Wednesday, November 13, 2013

The Final Goodbye

So, it is finally here. The second test of the Sachin Tendulkar test series, his final one in whites, his final appearance for the country in a cricket field. It is a time for reflection, for applause and above all, for emotion. You can see the outpouring of emotion coming from all wakes of life - I have spent the past few days reading article after article from person after person whose was either directly involved with Tendulkar or whose life was immeasurably enriched by the presence of the Master in their daily life - a living deity beamed into their rooms.

At this time, I wish I were in Wankhede, waiting and getting to see the Master in play one last time. It is a visceral experience like no other – watching Tendulkar bat on his home ground. I have experienced it once. From the moment that the second wicket falls, all eyes go to the dressing room. You see a figure move, a tiny speck when seen from the distant galleries way above. The shuffle is familiar to you, the adjustment of the handguard second nature. He trudges down with a bat in his hand and the gloves not quite strapped up. As the departing batsman walks back to the pavilion, I wonder where his mind is. Is he thinking about his dismissal or are his thoughts drowned out by the chanting of a name – a single name of two syllables that becomes a cry of celebration and despair at the same time. “Sachin, Sachin”. Over and over, the voices of thousands ring that battle cry that surely has made every visiting player in India smile in wonder. The small figure crosses the boundary into the field, looks up at the sun, does a few jogs and goes into his zone. Oblivious to the burden on a billion people. He takes guard, looks around, shuffles some more and then settles into what must be the most perfectly balanced stance of all batsmen.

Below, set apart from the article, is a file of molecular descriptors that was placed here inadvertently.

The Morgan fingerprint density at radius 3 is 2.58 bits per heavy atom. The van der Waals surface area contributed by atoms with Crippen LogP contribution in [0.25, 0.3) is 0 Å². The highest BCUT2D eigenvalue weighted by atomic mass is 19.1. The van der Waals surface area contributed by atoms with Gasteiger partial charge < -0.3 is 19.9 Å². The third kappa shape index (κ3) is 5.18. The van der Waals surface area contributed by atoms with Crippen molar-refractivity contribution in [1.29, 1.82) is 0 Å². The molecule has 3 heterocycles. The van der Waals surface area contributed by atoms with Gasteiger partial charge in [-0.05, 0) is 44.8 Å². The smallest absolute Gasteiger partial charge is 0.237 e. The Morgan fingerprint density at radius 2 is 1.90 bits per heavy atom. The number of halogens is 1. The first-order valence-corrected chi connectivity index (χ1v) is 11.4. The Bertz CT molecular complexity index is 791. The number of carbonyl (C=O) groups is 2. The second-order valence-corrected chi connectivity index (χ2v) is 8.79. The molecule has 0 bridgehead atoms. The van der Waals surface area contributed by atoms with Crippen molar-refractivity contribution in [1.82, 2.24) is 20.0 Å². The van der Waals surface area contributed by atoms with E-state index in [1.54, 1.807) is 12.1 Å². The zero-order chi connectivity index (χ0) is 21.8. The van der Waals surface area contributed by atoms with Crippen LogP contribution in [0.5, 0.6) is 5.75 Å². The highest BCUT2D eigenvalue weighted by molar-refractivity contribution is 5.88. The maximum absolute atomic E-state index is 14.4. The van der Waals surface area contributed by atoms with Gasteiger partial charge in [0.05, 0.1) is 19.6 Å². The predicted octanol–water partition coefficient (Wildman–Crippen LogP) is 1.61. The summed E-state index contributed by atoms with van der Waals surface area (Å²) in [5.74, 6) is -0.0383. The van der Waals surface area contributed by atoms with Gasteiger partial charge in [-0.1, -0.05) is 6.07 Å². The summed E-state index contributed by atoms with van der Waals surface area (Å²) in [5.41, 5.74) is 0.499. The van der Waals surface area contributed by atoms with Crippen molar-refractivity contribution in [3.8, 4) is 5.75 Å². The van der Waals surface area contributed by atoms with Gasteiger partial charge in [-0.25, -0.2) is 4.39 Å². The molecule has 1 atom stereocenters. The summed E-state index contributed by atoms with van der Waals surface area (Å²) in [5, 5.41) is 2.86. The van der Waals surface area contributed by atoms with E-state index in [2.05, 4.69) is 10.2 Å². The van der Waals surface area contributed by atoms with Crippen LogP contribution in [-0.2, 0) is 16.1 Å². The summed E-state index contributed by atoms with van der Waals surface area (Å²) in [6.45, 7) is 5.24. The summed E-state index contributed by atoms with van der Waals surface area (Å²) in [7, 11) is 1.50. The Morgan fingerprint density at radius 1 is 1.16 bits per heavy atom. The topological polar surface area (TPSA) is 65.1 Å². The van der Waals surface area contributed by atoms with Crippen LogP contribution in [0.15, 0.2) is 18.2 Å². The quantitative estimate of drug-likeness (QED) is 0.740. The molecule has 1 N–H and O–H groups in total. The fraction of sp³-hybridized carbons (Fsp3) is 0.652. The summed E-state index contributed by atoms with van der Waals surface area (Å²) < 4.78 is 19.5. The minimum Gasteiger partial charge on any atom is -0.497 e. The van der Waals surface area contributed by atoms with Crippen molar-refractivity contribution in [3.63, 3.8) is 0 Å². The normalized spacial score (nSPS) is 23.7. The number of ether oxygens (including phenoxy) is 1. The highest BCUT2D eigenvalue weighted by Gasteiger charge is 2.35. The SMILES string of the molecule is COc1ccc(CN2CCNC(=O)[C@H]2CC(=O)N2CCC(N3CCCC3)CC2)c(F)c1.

The miracle isn’t that he has scored more runs and centuries and played more games than any other player. The miracle is that he has done so despite the expectations placed on him. When he goes onto the ground one last time in Wankhede, I wonder what will go through his mind. Will he let himself go despite a life spent in restraint? Will he allow the world to seep in for a change rather than shut the noise out?

Tendulkar may not succeed in his last game. The odds are against him. With all this pressure, with all the hype, with all the emotion and his own divorce from the game after a quarter of a century at the highest level, the odds are certainly against him scoring big. But again, if he scores a duck, it will serve as poetic justice. Bradman would be proud. It doesn't matter. As Dhoni said, the important thing is that he enjoys his last match. We all sure will. It is a celebration of a career spent in service of the game and the country.

I won’t label myself a sentimental fellow, but I won’t be surprised if I my eyes turned misty sometime over the next five days. Thank you for all the memories, Sachin.

Tuesday, November 05, 2013

For Whom The Cell Tolls

Pleased to share my latest publication in the Spark magazine. Their topic for the month was 'Going Mobile' - a look at the various ways in which the ubiquity of cell phones in our lives affects our choices and relationships. I have written a set of haikus to reflect that. Read on.

For Whom The Cell Tolls

An invalid man
Forever bed-ridden, talks
On his mobile phone

A face beams at mephone-world
Smiling, I pick up the phone
“Hi!” an angry voice

A flight touches down
People wake up with glee the
Phones they put to sleep

Sword ready to strike
Tense wait while the screen turns red
A loud cell phone ring

Girl gives boy her love
Girl gives him vivid photo
Permanent regret

I sNt u a msg
I knw Dat u wud luv it
Nly If u NdRstud it

She loved a good drive
She loved a good drive with gin
Knocked them down like pins

Pigs knocked off by birds
Level cleared. Pumped fist. “Hurray”
Baby cries alone